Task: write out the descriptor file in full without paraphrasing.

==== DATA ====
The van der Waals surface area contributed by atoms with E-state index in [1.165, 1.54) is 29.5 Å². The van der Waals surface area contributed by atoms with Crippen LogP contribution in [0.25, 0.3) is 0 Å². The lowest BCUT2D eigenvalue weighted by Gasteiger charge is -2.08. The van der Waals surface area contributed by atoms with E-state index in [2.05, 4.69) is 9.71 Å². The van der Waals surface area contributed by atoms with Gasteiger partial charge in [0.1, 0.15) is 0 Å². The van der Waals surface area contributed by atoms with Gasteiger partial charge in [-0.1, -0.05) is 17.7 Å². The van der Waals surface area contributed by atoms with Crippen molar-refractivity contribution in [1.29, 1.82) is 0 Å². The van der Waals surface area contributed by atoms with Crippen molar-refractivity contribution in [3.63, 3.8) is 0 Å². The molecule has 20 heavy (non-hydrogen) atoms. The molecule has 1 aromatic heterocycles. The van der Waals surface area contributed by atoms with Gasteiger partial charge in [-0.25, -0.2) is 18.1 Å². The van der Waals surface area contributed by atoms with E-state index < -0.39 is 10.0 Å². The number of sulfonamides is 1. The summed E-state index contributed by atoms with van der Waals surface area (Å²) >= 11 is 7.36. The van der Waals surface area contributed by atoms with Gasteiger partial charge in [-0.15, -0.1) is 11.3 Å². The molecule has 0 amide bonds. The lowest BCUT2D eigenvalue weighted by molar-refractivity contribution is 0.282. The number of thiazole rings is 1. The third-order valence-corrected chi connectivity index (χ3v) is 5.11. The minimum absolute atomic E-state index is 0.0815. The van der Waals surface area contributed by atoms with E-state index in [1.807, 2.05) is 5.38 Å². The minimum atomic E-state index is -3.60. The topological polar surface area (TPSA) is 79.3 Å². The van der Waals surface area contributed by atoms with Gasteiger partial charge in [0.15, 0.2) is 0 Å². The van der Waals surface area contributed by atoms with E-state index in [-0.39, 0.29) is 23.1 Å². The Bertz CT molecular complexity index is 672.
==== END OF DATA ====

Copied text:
The van der Waals surface area contributed by atoms with E-state index in [1.165, 1.54) is 29.5 Å². The van der Waals surface area contributed by atoms with Crippen LogP contribution in [0.25, 0.3) is 0 Å². The lowest BCUT2D eigenvalue weighted by Gasteiger charge is -2.08. The van der Waals surface area contributed by atoms with E-state index in [2.05, 4.69) is 9.71 Å². The van der Waals surface area contributed by atoms with Gasteiger partial charge in [0.1, 0.15) is 0 Å². The van der Waals surface area contributed by atoms with Gasteiger partial charge in [-0.1, -0.05) is 17.7 Å². The van der Waals surface area contributed by atoms with Crippen molar-refractivity contribution in [1.29, 1.82) is 0 Å². The van der Waals surface area contributed by atoms with Crippen molar-refractivity contribution in [3.63, 3.8) is 0 Å². The molecule has 20 heavy (non-hydrogen) atoms. The molecule has 1 aromatic heterocycles. The van der Waals surface area contributed by atoms with Gasteiger partial charge in [-0.25, -0.2) is 18.1 Å². The van der Waals surface area contributed by atoms with E-state index < -0.39 is 10.0 Å². The number of sulfonamides is 1. The summed E-state index contributed by atoms with van der Waals surface area (Å²) >= 11 is 7.36. The van der Waals surface area contributed by atoms with Gasteiger partial charge in [-0.15, -0.1) is 11.3 Å². The molecule has 0 amide bonds. The lowest BCUT2D eigenvalue weighted by molar-refractivity contribution is 0.282. The number of thiazole rings is 1. The third-order valence-corrected chi connectivity index (χ3v) is 5.11. The minimum absolute atomic E-state index is 0.0815. The van der Waals surface area contributed by atoms with E-state index in [1.807, 2.05) is 5.38 Å². The minimum atomic E-state index is -3.60. The topological polar surface area (TPSA) is 79.3 Å². The van der Waals surface area contributed by atoms with Gasteiger partial charge in [0.15, 0.2) is 0 Å². The van der Waals surface area contributed by atoms with E-state index in [-0.39, 0.29) is 23.1 Å². The Bertz CT molecular complexity index is 672.